Week Six (May 10 – May 16) began on a sour note with the Jays self-destructing in back-to-back losses at Fenway Park, continuing their struggles against baseball’s better teams. But the week ended with a flurry of victories: a sweep-avoiding win on Wednesday over the Red Sox followed by a sweep of the AL West leading Texas Rangers back in Toronto.
The Jays now sit at 23-16, 3rd in the AL East and only two games behind the defending world series champion Yankees for the Wild card. It’s still early, but it’s hard not to be excited by this young team.
Here are three things that came out of week six:
1. Leadoff Man Extraordinaire
When Toronto acquired Fred Lewis from the San Francisco Giants for cash on April 15th, it came with little fanfare. But the scrappy Lewis has been a dyanmo atop the Jays order, giving the Jays their first true leadoff man since Shannon Stewart in the early 2000’s.
Lewis was the victim of a numbers game in San Fran, with the Giants eventually deeming him expendable. But one look at his tenure with San Francisco shows that Fred performed well when given the opportunity. In 2008 he hit .282 with a .351 OBP and 21 SB from the top of the Giants order, and though he slipped a bit in 2009, he still looked like a prototypical leadoff hitter – a speedy, base-running savvy, on-base machine.
Since being acquired by the Jays he is hitting .288 with 2 HR, 18 R, 13 RBI, and 3 SB, including a game winning home run off Bobby Jenks. He is also playing great defense, which is key right now with Toronto effectively missing two OF (Snider out with a sore wrist, Bautista subbing in at 3B for Encarnacion). This deal is looking more and more like a steal for the Jays.
2. Power Barrage
Perhaps the most surprising stat thus far in 2010 is that the Toronto Blue Jays lead all of baseball in home runs. Even more surprising is that they lead the category BY A MILE!!!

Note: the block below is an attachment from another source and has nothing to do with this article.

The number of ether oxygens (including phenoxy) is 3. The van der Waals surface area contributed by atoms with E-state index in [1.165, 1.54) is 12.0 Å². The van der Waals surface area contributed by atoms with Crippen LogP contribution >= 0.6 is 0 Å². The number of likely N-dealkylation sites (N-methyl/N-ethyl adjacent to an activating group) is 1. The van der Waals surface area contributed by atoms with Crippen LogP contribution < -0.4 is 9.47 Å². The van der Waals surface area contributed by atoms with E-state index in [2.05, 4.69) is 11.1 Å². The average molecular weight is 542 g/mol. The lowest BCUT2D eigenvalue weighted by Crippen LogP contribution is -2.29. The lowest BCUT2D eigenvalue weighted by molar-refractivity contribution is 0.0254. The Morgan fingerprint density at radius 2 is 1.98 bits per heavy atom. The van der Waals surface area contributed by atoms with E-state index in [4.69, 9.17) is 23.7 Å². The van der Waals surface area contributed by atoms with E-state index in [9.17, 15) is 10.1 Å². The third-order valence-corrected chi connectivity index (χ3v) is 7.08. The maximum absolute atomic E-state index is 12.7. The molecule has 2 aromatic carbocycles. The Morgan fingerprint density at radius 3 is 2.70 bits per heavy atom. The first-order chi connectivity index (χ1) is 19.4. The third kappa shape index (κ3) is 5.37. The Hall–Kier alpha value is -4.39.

The Jays have slugged 60 dingers through the first 39 games of the season, a whopping 11 more than the Boston Red Sox in second. The club bashed ten bombs last week alone, including eight in the three game sweep of the Rangers – three of those by Jose Bautista.
Overall, Toronto has four of the top-30 HR hitters in the major leagues: Vernon Wells, Alex Gonzalez, and Bautista (10 each, T-5th), and John Buck (8, T-18th). The long ball is definitely back at the dome.
3. Closing the Door
In 2009, Jason Frasor lead the Blue Jays relief corps with 11 saves. As a team, Toronto recorded only 25 saves – tied for the lowest in the AL. Long gone were the days of Henke and Ward. Even Billy Koch would have been an upgrade.
Well, so far in 2010 the Jays have solved the closer dilemma. Kevin Gregg notched his 11th save on Sunday, giving him the outright lead in the AL in the category, and matching what Frasor had all of last year – in only the 39th game of the season. Gregg has been dominant thus far, going 11/12 in opportunities, with a 2.00 ERA, 0.94 WHIP, and a 22:4 K:BB ratio.
Many are quick to write Gregg off as an early season fluke, but don’t forget that he is not a one-season wonder. Gregg picked up 84 saves over the past three seasons as closer for the Florida Marlins and Chicago Cubs. While the ERA and K:BB totals might be unsustainable, as long as he continues to shut the door on Blue Jay victories, all will be well in Toronto.